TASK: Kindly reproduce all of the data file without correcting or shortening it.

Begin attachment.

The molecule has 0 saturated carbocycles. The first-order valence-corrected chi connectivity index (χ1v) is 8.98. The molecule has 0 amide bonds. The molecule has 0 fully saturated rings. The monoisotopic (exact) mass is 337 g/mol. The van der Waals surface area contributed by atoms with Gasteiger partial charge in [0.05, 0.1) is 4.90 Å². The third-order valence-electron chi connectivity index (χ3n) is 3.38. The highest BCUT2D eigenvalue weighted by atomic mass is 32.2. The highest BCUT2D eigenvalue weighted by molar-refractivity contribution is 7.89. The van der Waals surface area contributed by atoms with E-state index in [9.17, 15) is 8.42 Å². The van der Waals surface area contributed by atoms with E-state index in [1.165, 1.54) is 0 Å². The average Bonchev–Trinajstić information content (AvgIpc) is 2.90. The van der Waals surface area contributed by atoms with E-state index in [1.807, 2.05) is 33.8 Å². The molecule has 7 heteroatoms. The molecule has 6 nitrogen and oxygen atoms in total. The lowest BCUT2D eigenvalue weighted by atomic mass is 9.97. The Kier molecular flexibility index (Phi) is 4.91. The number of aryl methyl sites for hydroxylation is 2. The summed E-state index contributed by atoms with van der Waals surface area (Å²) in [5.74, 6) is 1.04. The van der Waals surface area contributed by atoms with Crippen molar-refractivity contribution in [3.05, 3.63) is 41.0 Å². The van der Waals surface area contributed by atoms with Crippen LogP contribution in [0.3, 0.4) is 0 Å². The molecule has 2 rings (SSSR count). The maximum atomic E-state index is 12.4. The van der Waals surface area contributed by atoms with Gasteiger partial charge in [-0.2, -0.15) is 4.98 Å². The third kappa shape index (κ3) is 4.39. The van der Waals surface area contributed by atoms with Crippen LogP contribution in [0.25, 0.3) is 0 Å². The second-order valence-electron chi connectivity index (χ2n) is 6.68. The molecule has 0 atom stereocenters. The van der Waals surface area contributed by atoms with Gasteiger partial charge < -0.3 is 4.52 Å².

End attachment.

The molecule has 0 saturated carbocycles. The first-order valence-corrected chi connectivity index (χ1v) is 8.98. The molecule has 0 amide bonds. The molecule has 0 fully saturated rings. The monoisotopic (exact) mass is 337 g/mol. The van der Waals surface area contributed by atoms with Gasteiger partial charge in [0.05, 0.1) is 4.90 Å². The third-order valence-electron chi connectivity index (χ3n) is 3.38. The highest BCUT2D eigenvalue weighted by atomic mass is 32.2. The highest BCUT2D eigenvalue weighted by molar-refractivity contribution is 7.89. The van der Waals surface area contributed by atoms with E-state index in [9.17, 15) is 8.42 Å². The van der Waals surface area contributed by atoms with E-state index in [1.165, 1.54) is 0 Å². The average Bonchev–Trinajstić information content (AvgIpc) is 2.90. The van der Waals surface area contributed by atoms with E-state index in [1.807, 2.05) is 33.8 Å². The molecule has 7 heteroatoms. The molecule has 6 nitrogen and oxygen atoms in total. The lowest BCUT2D eigenvalue weighted by atomic mass is 9.97. The Kier molecular flexibility index (Phi) is 4.91. The number of aryl methyl sites for hydroxylation is 2. The summed E-state index contributed by atoms with van der Waals surface area (Å²) in [5.74, 6) is 1.04. The van der Waals surface area contributed by atoms with Crippen molar-refractivity contribution in [3.05, 3.63) is 41.0 Å². The van der Waals surface area contributed by atoms with Crippen LogP contribution in [0.3, 0.4) is 0 Å². The molecule has 2 rings (SSSR count). The maximum atomic E-state index is 12.4. The van der Waals surface area contributed by atoms with Gasteiger partial charge in [-0.2, -0.15) is 4.98 Å². The third kappa shape index (κ3) is 4.39. The van der Waals surface area contributed by atoms with Crippen LogP contribution in [0.25, 0.3) is 0 Å². The second-order valence-electron chi connectivity index (χ2n) is 6.68. The molecule has 0 atom stereocenters. The van der Waals surface area contributed by atoms with Gasteiger partial charge < -0.3 is 4.52 Å².